Materials and Methods Top

A large petrochemical industry located on the outskirts of Vadodara was purposely selected for the study. It had 10 working plants from which 2 were selected purposely. The employees were enrolled on the basis of voluntary participation (N=269). Information was collected regarding the general background, medical history, lifestyle factors, anthropometric measurements, and dietary consumption pattern (type of diet, frequency of consumption of fruits and vegetables, dietary pattern on shift duty and holidays, packed lunch details for 2 days, consumption of foods in canteen). The anthropometric measurements used were body mass index (BMI), waist circumference (WC), waist hip ratio (WHR), and hip circumference (HC); per cent body fat was calculated using an online calculator for the employees. [9] Medical history was collected on the type of NCDs or any other medical condition the employees were suffering from. The duration of the disease and the age of diagnosis along with the family history of the diseases were also taken. Information was taken on personal habits like smoking, tobacco chewing and frequency of alcohol consumption; their exercise routine (if any); and their dietary habits. Biochemical estimations were done at the medical center of the industry. The lipid parameters, namely, total cholesterol (TC), triglycerides (TG), HDL cholesterol, and LDL cholesterol were estimated using the auto-analyzer (Bayer's diagnostic, n=229). The blood pressure was noted by the medical officer using the standard procedure with the help of a sphygmomanometer. Metabolic syndrome is a constellation of metabolic and non-metabolic disorders related to defects in insulin sensitivity that leads to the development of type 2 diabetes and CVDs. In the present study, we have used the IDF criteria to map the prevalence of metabolic syndrome.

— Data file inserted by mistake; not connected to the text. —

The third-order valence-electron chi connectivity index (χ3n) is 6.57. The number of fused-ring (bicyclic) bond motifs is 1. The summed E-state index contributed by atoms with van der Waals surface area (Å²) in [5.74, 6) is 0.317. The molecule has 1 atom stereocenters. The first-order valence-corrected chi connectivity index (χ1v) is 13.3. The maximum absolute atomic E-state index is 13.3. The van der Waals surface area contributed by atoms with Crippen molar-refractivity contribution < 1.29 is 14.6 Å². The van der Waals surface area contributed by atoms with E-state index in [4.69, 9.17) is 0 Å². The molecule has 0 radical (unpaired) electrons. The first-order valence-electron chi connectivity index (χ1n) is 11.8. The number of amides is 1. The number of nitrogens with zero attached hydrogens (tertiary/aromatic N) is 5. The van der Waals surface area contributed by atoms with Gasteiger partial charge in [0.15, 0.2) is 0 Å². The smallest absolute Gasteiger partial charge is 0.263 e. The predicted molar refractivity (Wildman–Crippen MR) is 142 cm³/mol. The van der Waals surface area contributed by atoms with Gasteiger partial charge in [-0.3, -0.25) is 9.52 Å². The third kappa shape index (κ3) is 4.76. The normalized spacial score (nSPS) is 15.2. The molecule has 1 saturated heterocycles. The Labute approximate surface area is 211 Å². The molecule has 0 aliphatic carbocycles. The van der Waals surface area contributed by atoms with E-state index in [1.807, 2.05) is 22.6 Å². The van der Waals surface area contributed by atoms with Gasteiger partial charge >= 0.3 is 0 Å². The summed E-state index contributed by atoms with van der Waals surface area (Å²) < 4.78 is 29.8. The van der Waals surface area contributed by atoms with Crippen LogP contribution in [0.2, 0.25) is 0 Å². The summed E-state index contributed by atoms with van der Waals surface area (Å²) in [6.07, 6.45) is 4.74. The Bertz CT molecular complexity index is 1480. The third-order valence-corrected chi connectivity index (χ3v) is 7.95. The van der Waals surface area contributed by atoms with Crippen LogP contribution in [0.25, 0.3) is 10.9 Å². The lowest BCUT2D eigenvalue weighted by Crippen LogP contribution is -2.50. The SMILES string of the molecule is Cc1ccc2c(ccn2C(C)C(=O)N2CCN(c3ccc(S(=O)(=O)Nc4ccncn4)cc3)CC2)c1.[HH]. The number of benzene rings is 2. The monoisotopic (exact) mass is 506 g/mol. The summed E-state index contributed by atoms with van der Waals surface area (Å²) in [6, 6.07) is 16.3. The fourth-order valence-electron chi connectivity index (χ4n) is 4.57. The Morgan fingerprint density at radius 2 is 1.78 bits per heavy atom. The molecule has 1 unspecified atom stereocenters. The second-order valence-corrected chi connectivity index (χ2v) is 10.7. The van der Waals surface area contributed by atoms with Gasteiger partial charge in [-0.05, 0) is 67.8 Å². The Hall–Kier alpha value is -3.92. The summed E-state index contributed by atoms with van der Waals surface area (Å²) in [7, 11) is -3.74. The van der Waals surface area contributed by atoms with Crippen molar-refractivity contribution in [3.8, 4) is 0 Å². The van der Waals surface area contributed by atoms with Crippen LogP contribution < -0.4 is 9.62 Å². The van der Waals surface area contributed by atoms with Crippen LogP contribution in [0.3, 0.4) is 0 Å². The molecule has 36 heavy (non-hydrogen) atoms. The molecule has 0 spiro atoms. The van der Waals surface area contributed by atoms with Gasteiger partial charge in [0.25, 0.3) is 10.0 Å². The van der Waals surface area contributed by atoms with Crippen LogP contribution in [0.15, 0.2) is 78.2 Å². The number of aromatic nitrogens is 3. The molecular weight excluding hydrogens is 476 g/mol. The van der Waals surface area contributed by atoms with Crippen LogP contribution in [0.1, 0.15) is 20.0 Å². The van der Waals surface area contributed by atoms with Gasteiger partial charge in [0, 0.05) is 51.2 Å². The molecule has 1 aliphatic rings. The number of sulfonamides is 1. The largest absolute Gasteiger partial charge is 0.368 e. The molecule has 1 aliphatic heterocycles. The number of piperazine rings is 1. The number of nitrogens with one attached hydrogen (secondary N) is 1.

The data analysis were done with the MS excel statistical analysis package. Mean and standard deviation were calculated and student's t-test was done to calculate the difference between groups. Relative risk was calculated using the "EPI-INFO" software package, to identify the risk factors. The tests were considered as significant at P0 ≤ 0.05.

   Results Top

Majority of the industrial population were Hindus (93.7%), lived in nuclear families (68.9%), belonged to the age group of 41-50 years (53.3%) with a mean age of 45.3 years, worked in rotating shifts (57.3%), and had been working in the industry for ≥20 years (62.6%).

The prevalence of obesity assessed by BMI using the Asia-Pacific classification was observed to be 21.7% (BMI ≥25) and for overweight (BMI 23-24.9), it was 26.8%. According to the WHO classification for the Asian population, 42.5% of the employees were overweight and 5.9% obese. About 4.7% of the employees were found to be underweight. According to the International Diabetes Federation criteria, central obesity was present in 48.7% of the employees while the prevalence was only 7.3% with the ATP III classification. Only 12.5% had WC <80 cm and about 38.8% had WC between 80 and 89 cm. Using the WHO criteria of WHR, it was observed that 68.7% of the employees had central obesity. The prevalence of obesity according to per cent body fat revealed that 68.7% had ≥25% body fat indicating obesity. Around 25.1% had body fat in the range of 18-24.9% which is acceptable but above the fitness levels.

The prevalence of hypertension, diabetes, and CHD based on medical history was found to be 14.2%, 6.4%, and 0.4%, respectively, among the employees. Hypertension was the predominant clinical condition. Out of the total employees enrolled, blood pressure measurements could be obtained for 229 employees. Using the JNC VII classification, it was observed that 48.2% were in the prehypertensive stage and 36.7% had either systolic or diastolic blood pressure above normal. Only 20% of the employees had normal blood pressure values. Around 21% had history of other clinical conditions like joint pain, gout, asthma, etc.

Regarding family history of NCDs, about 14.7% had parental history and 3.8% had sibling history of hypertension. Parents of 8.6% of the employees had diabetes and 6% of the employees had parental history of both diabetes and hypertension. Around 46% and 18% of the employees had a positive family history with regard to parents and siblings, respectively, for CHD and/or hypertension and/or diabetes.

When the individual data with respect to lipid profile were looked into, a high prevalence of dyslipidemia was seen [Table 1]. The prevalence of hypercholesterolemia, hypertriglyceridemia, and elevated levels of atherogenic lipoprotein (LDL) was seen in 41.4%, 32.7%, and 85.6%, respectively, of the employees. The TG/H ratio, which is an indicator of small dense lipoprotein and is regarded as an index to mark dyslipidemia, was found to be high in 42.4% of the employees.